Does Flour Dissolve In Water (And Why)? The Science Explained

Have you ever been baking and then started to wonder why exactly does flour form this weird kind of paste when placed in water? Because that is exactly what I did recently and then decided to dive deeper into the science behind it.

Generally, flour does not dissolve in water as it consists of starch granules, proteins and lipids that are all insoluble in water due to their molecular structure. Instead of dissolving in water, flour will absorb water to form a sticky suspension.

Something important to also keep in mind is that the solubility of flour in water will depend on multiple different factors, such as the type of flour used as well as water temperature, for example. These factors are discussed later in the article.

What Is Flour Actually Made Of?

Flour is typically made of different kinds of grains through a grinding process of some sorts. These grains are made into a powder that can then be used for lots of different foods and baking products.

However, I want to dive a bit deeper into the actual molecular structure of flour, as that is what can explain its water solubility.

Chemically, flour is made of a mixture of different proteins, saccharide molecules (the main one being starch, which, furthermore, is a mixture of amylopectin and amylose molecules) and a small percentage of lipids. The component ratios will vary a bit depending on the type of flour.

For reference, the composition of wheat flour is 10-12 % protein, 70-75 % starch, 2-3 % other polysaccharides and 2% lipids, with the rest being moisture or water. This is, according to an analysis conducted by Henan University of Technology (published in 2019).

Proteins10-12 %
Starch70-75 %
Polysaccharides (other than starch)2-3 %
Lipids2 %
Water/moisture8-16 %
Chemical composition of wheat flour (source: Bulk and Surface Chemical Composition of Wheat Flour Particles of Different Sizes).

These molecules and components all have their own properties in terms of structure, which can then explain their water solubility.

For instance, below is the structure of a starch molecule, which consists of chains of glucose molecules joined together through their hydroxyl groups (the little OH-parts) reacting with each other.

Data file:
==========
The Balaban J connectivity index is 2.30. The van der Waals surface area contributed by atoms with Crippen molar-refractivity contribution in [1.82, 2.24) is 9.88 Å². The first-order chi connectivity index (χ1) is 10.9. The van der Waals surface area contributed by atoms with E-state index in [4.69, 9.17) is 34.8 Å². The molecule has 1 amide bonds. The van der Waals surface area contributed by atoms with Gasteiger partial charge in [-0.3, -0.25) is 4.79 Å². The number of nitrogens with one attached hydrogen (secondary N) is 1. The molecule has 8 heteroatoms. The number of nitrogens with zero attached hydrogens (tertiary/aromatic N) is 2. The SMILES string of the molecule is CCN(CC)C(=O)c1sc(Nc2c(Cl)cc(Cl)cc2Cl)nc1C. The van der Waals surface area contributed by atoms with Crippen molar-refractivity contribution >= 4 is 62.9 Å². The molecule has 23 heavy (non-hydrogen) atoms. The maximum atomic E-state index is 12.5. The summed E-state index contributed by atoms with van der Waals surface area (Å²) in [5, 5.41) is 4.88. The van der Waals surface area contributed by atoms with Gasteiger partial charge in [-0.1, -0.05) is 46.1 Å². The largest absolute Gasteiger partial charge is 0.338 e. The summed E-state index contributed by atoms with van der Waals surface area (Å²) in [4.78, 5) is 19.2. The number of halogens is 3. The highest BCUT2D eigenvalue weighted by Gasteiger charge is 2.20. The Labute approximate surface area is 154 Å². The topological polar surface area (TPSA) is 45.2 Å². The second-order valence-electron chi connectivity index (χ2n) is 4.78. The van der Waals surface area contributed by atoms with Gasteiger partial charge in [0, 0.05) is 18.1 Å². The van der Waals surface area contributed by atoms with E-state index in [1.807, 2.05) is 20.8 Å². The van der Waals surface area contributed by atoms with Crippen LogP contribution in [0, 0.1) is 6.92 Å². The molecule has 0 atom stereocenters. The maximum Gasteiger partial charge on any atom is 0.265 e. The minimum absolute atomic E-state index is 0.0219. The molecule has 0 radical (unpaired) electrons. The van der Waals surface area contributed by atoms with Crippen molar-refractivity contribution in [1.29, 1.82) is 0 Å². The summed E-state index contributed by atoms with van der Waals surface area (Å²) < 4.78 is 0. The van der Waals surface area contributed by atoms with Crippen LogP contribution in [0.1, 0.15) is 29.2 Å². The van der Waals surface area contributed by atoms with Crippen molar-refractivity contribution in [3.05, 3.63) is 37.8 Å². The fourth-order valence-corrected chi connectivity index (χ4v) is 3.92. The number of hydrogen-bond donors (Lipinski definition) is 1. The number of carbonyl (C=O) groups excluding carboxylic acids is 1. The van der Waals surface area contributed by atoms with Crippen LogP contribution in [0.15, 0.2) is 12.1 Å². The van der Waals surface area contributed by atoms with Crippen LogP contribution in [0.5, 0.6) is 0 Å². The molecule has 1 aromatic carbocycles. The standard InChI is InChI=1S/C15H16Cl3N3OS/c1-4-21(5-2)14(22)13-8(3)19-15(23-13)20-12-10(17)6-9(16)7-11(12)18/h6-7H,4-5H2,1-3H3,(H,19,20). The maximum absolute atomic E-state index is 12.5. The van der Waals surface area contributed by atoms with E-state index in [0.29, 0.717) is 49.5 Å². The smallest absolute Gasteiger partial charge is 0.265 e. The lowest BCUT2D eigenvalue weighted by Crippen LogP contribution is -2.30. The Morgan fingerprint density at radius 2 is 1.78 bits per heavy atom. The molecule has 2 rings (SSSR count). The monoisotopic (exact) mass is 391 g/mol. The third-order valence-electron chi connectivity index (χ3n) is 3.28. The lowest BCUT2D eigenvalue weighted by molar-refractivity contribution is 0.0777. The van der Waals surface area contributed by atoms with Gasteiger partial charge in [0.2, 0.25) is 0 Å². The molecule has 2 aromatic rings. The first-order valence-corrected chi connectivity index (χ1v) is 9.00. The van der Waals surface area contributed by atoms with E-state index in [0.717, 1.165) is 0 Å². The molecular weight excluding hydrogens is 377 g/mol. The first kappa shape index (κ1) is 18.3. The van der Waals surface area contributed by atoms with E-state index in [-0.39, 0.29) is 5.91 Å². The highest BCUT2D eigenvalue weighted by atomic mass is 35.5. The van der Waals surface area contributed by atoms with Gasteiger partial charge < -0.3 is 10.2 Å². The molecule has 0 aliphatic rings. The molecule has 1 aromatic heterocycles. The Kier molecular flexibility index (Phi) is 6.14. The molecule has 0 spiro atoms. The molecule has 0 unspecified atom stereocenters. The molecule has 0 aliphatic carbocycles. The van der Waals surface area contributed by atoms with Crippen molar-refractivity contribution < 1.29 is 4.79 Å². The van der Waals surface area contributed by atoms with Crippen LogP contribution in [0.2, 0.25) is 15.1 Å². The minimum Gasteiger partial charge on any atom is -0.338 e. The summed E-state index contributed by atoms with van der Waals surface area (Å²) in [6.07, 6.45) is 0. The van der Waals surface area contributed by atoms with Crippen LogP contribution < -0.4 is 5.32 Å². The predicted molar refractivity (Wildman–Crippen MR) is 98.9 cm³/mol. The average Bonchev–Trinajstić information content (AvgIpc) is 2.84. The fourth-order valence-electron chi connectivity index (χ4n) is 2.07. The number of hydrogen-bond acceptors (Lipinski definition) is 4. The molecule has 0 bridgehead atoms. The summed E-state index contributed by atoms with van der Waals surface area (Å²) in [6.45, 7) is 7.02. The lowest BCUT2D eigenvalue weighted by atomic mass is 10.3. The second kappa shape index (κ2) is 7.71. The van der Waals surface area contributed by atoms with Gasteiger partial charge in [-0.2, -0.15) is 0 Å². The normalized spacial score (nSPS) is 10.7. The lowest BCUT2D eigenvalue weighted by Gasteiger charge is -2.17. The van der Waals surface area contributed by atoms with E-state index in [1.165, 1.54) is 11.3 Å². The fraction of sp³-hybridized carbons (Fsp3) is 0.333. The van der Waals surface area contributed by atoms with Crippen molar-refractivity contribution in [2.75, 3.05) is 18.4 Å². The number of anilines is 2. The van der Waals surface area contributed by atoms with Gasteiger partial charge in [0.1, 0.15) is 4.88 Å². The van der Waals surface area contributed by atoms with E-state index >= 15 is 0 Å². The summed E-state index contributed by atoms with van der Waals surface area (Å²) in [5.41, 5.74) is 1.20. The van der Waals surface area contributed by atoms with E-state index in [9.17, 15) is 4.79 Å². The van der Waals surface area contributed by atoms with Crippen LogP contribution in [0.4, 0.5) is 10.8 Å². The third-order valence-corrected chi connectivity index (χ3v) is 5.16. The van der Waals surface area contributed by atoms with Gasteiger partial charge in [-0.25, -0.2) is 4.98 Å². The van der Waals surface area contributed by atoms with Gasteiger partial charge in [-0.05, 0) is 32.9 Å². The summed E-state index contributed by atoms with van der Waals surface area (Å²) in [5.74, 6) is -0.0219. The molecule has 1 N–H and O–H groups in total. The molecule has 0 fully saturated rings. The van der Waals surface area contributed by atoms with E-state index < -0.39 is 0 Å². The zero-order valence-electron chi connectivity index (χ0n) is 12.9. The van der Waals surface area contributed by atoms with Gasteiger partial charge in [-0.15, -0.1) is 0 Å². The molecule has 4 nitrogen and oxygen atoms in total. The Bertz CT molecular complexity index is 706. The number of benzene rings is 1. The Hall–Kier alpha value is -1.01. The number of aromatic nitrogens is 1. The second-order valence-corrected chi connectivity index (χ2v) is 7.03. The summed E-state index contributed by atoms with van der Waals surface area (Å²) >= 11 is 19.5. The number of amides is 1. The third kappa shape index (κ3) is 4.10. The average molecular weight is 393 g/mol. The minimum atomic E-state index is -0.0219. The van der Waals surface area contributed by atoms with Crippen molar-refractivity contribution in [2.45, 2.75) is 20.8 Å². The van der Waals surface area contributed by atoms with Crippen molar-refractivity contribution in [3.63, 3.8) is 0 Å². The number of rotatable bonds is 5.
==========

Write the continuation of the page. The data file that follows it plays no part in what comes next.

This image has an empty alt attribute; its file name is image.jpg
A starch molecule chain, consisting of multiple glucose units.

Of course, these drawings, such as the one above are just simplistic 2-dimensional sketches of the starch molecule.

In reality, multiple of these glucose chains (which have either an amylopectin or an amylose structure, depending on how the glucose chains are branched out) can also join together from all directions with hydrogen bonds between the chains to form a crystalline (helix-shaped) structure of a starch granule.

Why Is Flour Not Soluble In Water?

These helical structures found in starch molecules also play a big role in the water solubility of flour.

In short, flour is not soluble in water as it is mostly made of starch, which has a tightly packed helical structure that prevents it from bonding with water molecules, thus making it insoluble in water. Flour also contains the protein gliadin and some lipids, both of which are insoluble in water.

Sometimes you might hear the answer to this being that the molecules in flour, such as starch are just too big to be dissolved in water. This, however, is simply not true.

Usually, molecular size does not even play that important of a role in water solubility, it is more so a matter of the molecular structure.

In the case of starch, it is made of amylopectin and amylose molecules and in fact, amylopectin is a larger molecule, yet it is still more water-soluble than amylose.

This comes down to the fact that amylose has a kind of helical or crystalline structure (similar to DNA), which is a result of all of the atoms aligning in the most low-energy way possible and therefore, they form this helix shape.